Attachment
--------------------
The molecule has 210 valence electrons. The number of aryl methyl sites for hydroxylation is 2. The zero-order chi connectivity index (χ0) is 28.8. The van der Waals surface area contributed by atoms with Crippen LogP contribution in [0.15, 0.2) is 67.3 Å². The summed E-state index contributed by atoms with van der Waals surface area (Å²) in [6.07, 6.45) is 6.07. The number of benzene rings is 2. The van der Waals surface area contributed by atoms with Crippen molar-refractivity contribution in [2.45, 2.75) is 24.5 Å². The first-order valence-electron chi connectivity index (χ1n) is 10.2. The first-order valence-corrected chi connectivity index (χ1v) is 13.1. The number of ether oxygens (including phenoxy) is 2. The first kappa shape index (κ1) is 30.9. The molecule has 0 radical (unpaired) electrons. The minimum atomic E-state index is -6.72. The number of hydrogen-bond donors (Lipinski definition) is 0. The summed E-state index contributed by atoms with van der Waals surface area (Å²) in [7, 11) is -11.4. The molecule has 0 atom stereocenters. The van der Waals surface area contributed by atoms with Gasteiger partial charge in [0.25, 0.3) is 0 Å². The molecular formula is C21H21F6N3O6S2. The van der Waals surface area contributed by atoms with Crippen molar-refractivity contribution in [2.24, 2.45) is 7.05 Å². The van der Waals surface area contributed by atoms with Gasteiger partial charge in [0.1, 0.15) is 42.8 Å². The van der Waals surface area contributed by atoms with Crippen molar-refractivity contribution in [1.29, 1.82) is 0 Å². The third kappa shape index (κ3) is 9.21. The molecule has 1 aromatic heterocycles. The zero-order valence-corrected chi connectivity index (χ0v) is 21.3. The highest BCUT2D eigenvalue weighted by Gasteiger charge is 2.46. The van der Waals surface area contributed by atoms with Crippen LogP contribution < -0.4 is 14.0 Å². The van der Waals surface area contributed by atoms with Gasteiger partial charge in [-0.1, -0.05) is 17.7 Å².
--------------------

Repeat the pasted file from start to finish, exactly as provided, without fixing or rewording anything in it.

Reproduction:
The molecule has 210 valence electrons. The number of aryl methyl sites for hydroxylation is 2. The zero-order chi connectivity index (χ0) is 28.8. The van der Waals surface area contributed by atoms with Crippen LogP contribution in [0.15, 0.2) is 67.3 Å². The summed E-state index contributed by atoms with van der Waals surface area (Å²) in [6.07, 6.45) is 6.07. The number of benzene rings is 2. The van der Waals surface area contributed by atoms with Crippen molar-refractivity contribution in [2.45, 2.75) is 24.5 Å². The first-order valence-electron chi connectivity index (χ1n) is 10.2. The first-order valence-corrected chi connectivity index (χ1v) is 13.1. The number of ether oxygens (including phenoxy) is 2. The first kappa shape index (κ1) is 30.9. The molecule has 0 radical (unpaired) electrons. The minimum atomic E-state index is -6.72. The number of hydrogen-bond donors (Lipinski definition) is 0. The summed E-state index contributed by atoms with van der Waals surface area (Å²) in [7, 11) is -11.4. The molecule has 0 atom stereocenters. The van der Waals surface area contributed by atoms with Gasteiger partial charge in [0.25, 0.3) is 0 Å². The molecular formula is C21H21F6N3O6S2. The van der Waals surface area contributed by atoms with Crippen molar-refractivity contribution in [2.24, 2.45) is 7.05 Å². The van der Waals surface area contributed by atoms with Gasteiger partial charge in [0.1, 0.15) is 42.8 Å². The van der Waals surface area contributed by atoms with Crippen molar-refractivity contribution in [1.29, 1.82) is 0 Å². The third kappa shape index (κ3) is 9.21. The molecule has 1 aromatic heterocycles. The zero-order valence-corrected chi connectivity index (χ0v) is 21.3. The highest BCUT2D eigenvalue weighted by Gasteiger charge is 2.46. The van der Waals surface area contributed by atoms with Crippen LogP contribution < -0.4 is 14.0 Å². The van der Waals surface area contributed by atoms with Gasteiger partial charge in [-0.1, -0.05) is 17.7 Å².